Sergey Sirotkin, Williams, Circuit de Catalunya, 2018

Heavy F1 cars need “significant” weight cut in 2021 – Lowe

2018 F1 season

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Formula One cars have become too heavy because of recent rules changes according to Williams chief technical officer Paddy Lowe.

The minimum weight limit for F1 cars has risen by 91kg over the past five years to 733kg for this season. With a full tank of fuel, cars now weigh around 838kg at the start of races.

Lowe wants to see weights fall again to improve the dynamics of the cars. He suggested this should be a focus of the 2021 rules overhaul.

Sergio Perez, Force India, Circuit de Catalunya, 2018
2018 F1 testing day four in pictures
“I think it’s important to produce cars that are exciting,” said Lowe. “This sport is a sport and also entertainment and that means we need cars that are exciting to the fans but also that race competitively.”

“Sometimes those things are in conflict because if you want a lot of interest, a lot of variety like maybe we had in the past, what you end up with is a lot of difference in performance so you lose the interest in the race. So you have to find that balance of a formula that’s restrictive enough so the spread of the grid from front to back is not too large so you have close racing, at the same time you have variety in the cars in their appearance, the noise they make, in the spectacle that we see around corners.”

“One particular point, if I was to pick one thing, is the weight of the cars has increased dramatically over the last 10 years. Formula One is a sprint formula, these are cars that are supposed to be incredibly quick for one lap qualifying and then race in an hour-and-a-half, 300 kilometre race, it’s relatively short. They’re not endurance cars and yet the weight has been increasing to levels that are getting towards an endurance formula rather than a sprint formula. So I think that’s something that needs to be looked at.”

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“The lap times are very strong at the moment because we have a lot of power and we have a huge amount of downforce, higher than ever in history. But the weight is also incredibly high and I think these things ought to be rebalanced. If you have a chance go up to corner 10, the third sector, and watch the cars through the third sector. I haven’t done it this year but I did it the last few years. For me the cars look heavier than they used to. You can see in the way they behave. I think if I were designing for 2021 I would want to see a significant weight reduction.”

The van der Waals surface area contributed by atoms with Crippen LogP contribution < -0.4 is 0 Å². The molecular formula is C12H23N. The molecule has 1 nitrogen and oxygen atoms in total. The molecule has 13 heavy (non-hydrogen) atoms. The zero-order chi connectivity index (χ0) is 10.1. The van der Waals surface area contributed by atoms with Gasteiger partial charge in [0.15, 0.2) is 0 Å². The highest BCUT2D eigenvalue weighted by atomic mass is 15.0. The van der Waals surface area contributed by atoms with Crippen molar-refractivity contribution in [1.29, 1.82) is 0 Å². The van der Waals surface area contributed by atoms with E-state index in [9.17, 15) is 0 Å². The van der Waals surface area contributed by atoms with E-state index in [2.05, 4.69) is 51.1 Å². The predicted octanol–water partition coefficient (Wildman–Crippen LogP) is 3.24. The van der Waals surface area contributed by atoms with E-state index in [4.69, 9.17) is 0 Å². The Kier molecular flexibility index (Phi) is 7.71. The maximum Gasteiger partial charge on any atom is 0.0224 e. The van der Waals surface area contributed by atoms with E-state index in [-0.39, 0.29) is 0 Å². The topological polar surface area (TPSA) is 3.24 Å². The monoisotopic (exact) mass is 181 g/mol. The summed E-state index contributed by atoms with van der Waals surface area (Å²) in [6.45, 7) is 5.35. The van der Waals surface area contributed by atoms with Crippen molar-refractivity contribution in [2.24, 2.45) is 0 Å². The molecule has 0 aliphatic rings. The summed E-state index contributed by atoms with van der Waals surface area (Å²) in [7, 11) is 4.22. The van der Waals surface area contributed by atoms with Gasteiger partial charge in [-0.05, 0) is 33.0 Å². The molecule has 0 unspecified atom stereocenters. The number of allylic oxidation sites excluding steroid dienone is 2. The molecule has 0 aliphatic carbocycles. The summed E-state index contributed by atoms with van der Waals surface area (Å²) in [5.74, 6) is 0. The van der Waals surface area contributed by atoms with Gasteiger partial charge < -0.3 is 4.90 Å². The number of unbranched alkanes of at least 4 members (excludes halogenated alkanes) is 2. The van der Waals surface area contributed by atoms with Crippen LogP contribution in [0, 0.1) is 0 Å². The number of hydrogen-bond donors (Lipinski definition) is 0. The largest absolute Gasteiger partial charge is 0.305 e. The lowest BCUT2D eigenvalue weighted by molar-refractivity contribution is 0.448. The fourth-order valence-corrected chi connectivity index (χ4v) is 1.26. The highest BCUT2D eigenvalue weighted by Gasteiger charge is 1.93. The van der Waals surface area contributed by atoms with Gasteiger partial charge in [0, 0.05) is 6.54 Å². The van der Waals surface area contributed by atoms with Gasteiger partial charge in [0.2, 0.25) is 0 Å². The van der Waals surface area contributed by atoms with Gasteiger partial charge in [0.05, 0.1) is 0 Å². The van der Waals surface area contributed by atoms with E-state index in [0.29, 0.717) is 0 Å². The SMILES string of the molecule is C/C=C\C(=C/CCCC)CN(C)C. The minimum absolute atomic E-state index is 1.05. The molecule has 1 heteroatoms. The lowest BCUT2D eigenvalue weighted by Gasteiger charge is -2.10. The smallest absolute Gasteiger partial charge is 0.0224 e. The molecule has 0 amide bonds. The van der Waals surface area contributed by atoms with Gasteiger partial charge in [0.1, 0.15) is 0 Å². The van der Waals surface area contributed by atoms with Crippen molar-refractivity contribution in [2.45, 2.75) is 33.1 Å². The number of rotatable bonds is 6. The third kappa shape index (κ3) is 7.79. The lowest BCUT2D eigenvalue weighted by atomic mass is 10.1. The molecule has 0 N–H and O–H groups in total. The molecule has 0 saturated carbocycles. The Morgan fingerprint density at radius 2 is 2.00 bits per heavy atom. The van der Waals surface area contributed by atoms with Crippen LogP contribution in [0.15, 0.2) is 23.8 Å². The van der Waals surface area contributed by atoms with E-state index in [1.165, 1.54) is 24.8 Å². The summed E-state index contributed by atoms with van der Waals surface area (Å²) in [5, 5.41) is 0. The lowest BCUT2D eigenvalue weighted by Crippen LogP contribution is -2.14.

Why F1 cars keep getting heavier
Lowe admitted a reduction in car weight is “difficult to do in isolation”. He said: “You’d have to make some other decisions, some of which could be around economics, some of which could be around the specification of the cars and what’s within that.”

“One of the significant weight increases came with the hybrid engines. Bear in mind that if you look at the history, where we qualify now is about the weight we used to race at the start of a race, back when you had 150 kilos of fuel.”

Lowe added that recent weight limit increases due to the wider cars introduced last year and Halo this year (which was originally planned for 2017) had not made a great enough allowance for how much heavier the cars would become.

“The teams were given 10 kilos of weight in 2017 for the Halo, but [Halo] was not adopted,” he explained. “The reality was that that weight [increase] was consumed by all the teams even without the Halo because the weight prediction for 2017 was very inaccurate. If you remember we had bigger tyres, more bodywork, there were many pressures on weight coming from the 2017 regulations which consumed all that that allowance.”

“So another five kilos was added [for] the Halo for 2018. But this is much less than the weight impact on the car.” Lowe estimated that while a Halo on its own weight seven kilos the same weight again has been added to the chassis to strengthen them in order to pass the FIA crash test.

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Keith Collantine
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  • 63 comments on “Heavy F1 cars need “significant” weight cut in 2021 – Lowe”